No Country For Auld Men: To mark his 40th birthday, Alan Shipnuck set out on a 10-rounds-in-six-days blitz of Scotland

Cruden Bay
Matt Ginella
The author tees off on the 10th hole of Cruden Bay, the idealized essence of Scottish golf.

DAY FOUR: AS GOOD AS IT GETS

We had breakfast at the Trump clubhouse. It was not a success. Tom is still grumbling about having paid the equivalent of six dollars for a cup of coffee. Our $12 selection of breads came with three bite-sized pastries and a few pieces of dry toast. Kevin counted exactly 11 pieces of granola in his parfait. Somehow this meal crystallized our feelings about the golf course. “This place has no soul,” said Kevin.

Luckily the perfect antidote was waiting 40 minutes up the coast: Cruden Bay. Upon arrival, we received our warmest welcome of the trip -- the lads in the pro shop were good fun and the caddies milling about the first tee couldn’t have been chattier, but this was all a prelude to the droll musings of starter Dave Singleton. This distinguished gent was turned out in a coat and tie, and he treated the opening tee box as a kind of stage. It should be noted here that an unfortunate consequence of a trip like this is that marauding Americans tend to co-opt the native lingo. Thus we began saying “good weight” for well-judged putts, “lovely shot” for good ones and “fer fook’s sake” for the bad ones. So after busting four perfect drives off Cruden Bay’s first tee, Matt turned to Singleton and woofed, “Crackin’ shots, wouldn’t you say?”

“That’s what they’d say in Northern Ireland.”

“What would you say here at Cruden Bay?”

“They’re a’ight.”

Laid out by Old Tom Morris in 1899, the course offers a perfect mix of holes: long, tough ones to test your ballstriking, a pair of drivable par-4s to test your nerve, and a blind par-3 to stretch your imagination. From the ninth tee there is an all-encompassing view of the coastline and the spooky majesty of Slains Castle, where Bram Stoker reputedly stayed while writing “Dracula.” Along with the sixth green at Pebble Beach, this is my favorite spot in golf. Maybe my favorite back-to-back pair of holes anywhere begins with the par-4 14th, which requires a blind approach to a gorgeous green nestled into a narrow dell. The 180-yard 15th calls for a hard draw around a towering dune to an unseen green. Then you get to rush down the hill to see what fate awaits. This is the kind of unique golf that compels a man to cross an ocean.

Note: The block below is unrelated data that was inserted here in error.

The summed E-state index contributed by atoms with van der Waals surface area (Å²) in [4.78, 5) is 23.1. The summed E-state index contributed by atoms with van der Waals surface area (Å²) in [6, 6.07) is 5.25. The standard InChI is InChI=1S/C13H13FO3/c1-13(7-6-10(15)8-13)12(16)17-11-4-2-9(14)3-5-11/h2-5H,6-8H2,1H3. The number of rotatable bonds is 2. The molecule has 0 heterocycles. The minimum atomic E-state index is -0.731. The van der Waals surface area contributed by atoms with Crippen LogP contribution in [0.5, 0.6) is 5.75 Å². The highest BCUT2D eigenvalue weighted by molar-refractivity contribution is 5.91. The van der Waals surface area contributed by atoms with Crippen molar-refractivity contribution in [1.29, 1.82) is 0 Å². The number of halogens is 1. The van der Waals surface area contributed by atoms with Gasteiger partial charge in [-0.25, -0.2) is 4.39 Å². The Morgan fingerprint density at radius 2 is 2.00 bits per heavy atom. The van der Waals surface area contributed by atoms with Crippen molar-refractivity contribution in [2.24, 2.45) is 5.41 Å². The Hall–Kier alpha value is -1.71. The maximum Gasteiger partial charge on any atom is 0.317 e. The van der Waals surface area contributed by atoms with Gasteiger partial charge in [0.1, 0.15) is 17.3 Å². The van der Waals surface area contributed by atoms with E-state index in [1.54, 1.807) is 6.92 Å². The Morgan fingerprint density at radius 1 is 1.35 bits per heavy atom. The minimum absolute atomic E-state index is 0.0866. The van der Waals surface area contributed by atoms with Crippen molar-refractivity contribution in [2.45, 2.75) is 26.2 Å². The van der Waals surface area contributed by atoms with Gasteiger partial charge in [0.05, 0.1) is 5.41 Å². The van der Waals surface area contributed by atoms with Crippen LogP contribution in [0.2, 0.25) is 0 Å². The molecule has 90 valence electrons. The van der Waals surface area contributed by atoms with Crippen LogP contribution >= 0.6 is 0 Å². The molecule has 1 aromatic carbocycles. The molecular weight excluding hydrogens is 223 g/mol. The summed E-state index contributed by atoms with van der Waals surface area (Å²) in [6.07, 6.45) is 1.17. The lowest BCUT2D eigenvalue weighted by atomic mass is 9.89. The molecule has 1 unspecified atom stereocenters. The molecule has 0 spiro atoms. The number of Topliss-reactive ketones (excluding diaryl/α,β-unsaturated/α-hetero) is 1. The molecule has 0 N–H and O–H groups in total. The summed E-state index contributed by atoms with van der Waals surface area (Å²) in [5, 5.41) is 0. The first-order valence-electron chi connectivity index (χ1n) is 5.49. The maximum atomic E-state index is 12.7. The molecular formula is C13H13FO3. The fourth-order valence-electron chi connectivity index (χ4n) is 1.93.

Seventeen years ago, I said Cruden Bay was my favorite course in the world. I’ve played a bunch of good ones in the years since, but my opinion hasn’t changed. Alas, on this day the course didn’t love me back -- after the first hole I drove it pitifully, and Matt took 17 and 18 to beat me for the first time. As consolation, Cruden Bay offered the best clubhouse grub of the trip. There’s an amazing view from the dining room but we didn’t get to enjoy it: it was three hours due west to Castle Stuart, so yet again lunch was eaten in the car.

It was after 5 p.m. when we hustled to the first tee at Castle Stuart, a neo-classic that has hosted the last few Scottish Opens. Castle Stuart made Gil Hanse Gil Hanse, and it’s easy to see why. The place is a golf wonderland, a nonstop thrill ride of one great hole after the next. The course plays around the Firth of Moray and up and down bluffs that offer endless views. The sun was setting as we came to the final two holes, turning the sky and water various shades of pink and orange. We were so loopy -- from fatigue and all the sheer grandeur of it all -- that on the 17th tee we played shots down the hill to the 11th green, just for kicks. (Note to miffed greenskeepers: none of us hit the putting surface.) On the 18th tee, we decided to drive balls into the firth. Freed up from worrying about a target, I made my best swing of the trip. It was 9:45 p.m. when we putted-out on 18, with Tom and Kevin making birdies for a pair of 75s.

Straggling into the nearby Sandown House -- a stylish B&B in a converted farmhouse – where the proprietor Liz Burgess treated us like long lost sons, opening a bottle of whiskey, pouring us (cold!) beers and conjuring a warm, cheesy bread. The four of us were so blissed-out from an epic day of golf that we sat around talking forever, despite the fatigue. On another trip we would have loved staying at Sandown for an extra day or two, allowing for a few more rounds at Castle Stuart. But we had to move on. Once again, we went to bed well after midnight, with the alarm cruelly set for 6:30.

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